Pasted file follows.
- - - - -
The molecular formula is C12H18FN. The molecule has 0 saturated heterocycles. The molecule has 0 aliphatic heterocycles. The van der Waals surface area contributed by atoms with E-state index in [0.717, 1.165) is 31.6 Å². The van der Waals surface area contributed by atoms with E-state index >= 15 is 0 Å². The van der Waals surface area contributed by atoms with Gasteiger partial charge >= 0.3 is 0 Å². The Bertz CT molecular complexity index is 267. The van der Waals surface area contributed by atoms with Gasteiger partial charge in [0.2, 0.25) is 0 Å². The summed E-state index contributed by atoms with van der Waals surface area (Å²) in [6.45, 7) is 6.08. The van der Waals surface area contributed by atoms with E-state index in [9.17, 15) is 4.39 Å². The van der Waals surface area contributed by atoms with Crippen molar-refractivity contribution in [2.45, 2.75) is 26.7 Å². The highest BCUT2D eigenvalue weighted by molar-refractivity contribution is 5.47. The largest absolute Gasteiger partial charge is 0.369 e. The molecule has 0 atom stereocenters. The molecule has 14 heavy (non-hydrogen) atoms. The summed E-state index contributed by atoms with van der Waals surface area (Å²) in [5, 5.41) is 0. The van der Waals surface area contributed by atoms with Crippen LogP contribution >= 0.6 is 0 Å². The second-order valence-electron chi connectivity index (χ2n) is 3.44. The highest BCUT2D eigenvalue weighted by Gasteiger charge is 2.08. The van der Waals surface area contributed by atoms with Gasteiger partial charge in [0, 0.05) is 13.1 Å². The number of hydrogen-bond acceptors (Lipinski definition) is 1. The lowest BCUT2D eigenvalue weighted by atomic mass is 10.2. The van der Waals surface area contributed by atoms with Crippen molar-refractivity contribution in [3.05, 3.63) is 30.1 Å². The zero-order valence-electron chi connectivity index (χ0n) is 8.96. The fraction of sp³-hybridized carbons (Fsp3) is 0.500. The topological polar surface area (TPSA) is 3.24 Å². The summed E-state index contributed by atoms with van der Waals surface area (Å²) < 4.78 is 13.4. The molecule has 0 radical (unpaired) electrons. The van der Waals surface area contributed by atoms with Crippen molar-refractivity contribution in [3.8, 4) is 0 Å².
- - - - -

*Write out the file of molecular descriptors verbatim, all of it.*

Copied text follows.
The molecular formula is C12H18FN. The molecule has 0 saturated heterocycles. The molecule has 0 aliphatic heterocycles. The van der Waals surface area contributed by atoms with E-state index in [0.717, 1.165) is 31.6 Å². The van der Waals surface area contributed by atoms with E-state index >= 15 is 0 Å². The van der Waals surface area contributed by atoms with Gasteiger partial charge >= 0.3 is 0 Å². The Bertz CT molecular complexity index is 267. The van der Waals surface area contributed by atoms with Gasteiger partial charge in [0.2, 0.25) is 0 Å². The summed E-state index contributed by atoms with van der Waals surface area (Å²) in [6.45, 7) is 6.08. The van der Waals surface area contributed by atoms with E-state index in [9.17, 15) is 4.39 Å². The van der Waals surface area contributed by atoms with Crippen molar-refractivity contribution in [2.45, 2.75) is 26.7 Å². The highest BCUT2D eigenvalue weighted by molar-refractivity contribution is 5.47. The largest absolute Gasteiger partial charge is 0.369 e. The molecule has 0 atom stereocenters. The molecule has 14 heavy (non-hydrogen) atoms. The summed E-state index contributed by atoms with van der Waals surface area (Å²) in [5, 5.41) is 0. The van der Waals surface area contributed by atoms with Crippen LogP contribution >= 0.6 is 0 Å². The second-order valence-electron chi connectivity index (χ2n) is 3.44. The highest BCUT2D eigenvalue weighted by Gasteiger charge is 2.08. The van der Waals surface area contributed by atoms with Gasteiger partial charge in [0, 0.05) is 13.1 Å². The number of hydrogen-bond acceptors (Lipinski definition) is 1. The lowest BCUT2D eigenvalue weighted by atomic mass is 10.2. The van der Waals surface area contributed by atoms with Crippen molar-refractivity contribution in [3.05, 3.63) is 30.1 Å². The zero-order valence-electron chi connectivity index (χ0n) is 8.96. The fraction of sp³-hybridized carbons (Fsp3) is 0.500. The topological polar surface area (TPSA) is 3.24 Å². The summed E-state index contributed by atoms with van der Waals surface area (Å²) < 4.78 is 13.4. The molecule has 0 radical (unpaired) electrons. The van der Waals surface area contributed by atoms with Crippen molar-refractivity contribution in [3.8, 4) is 0 Å².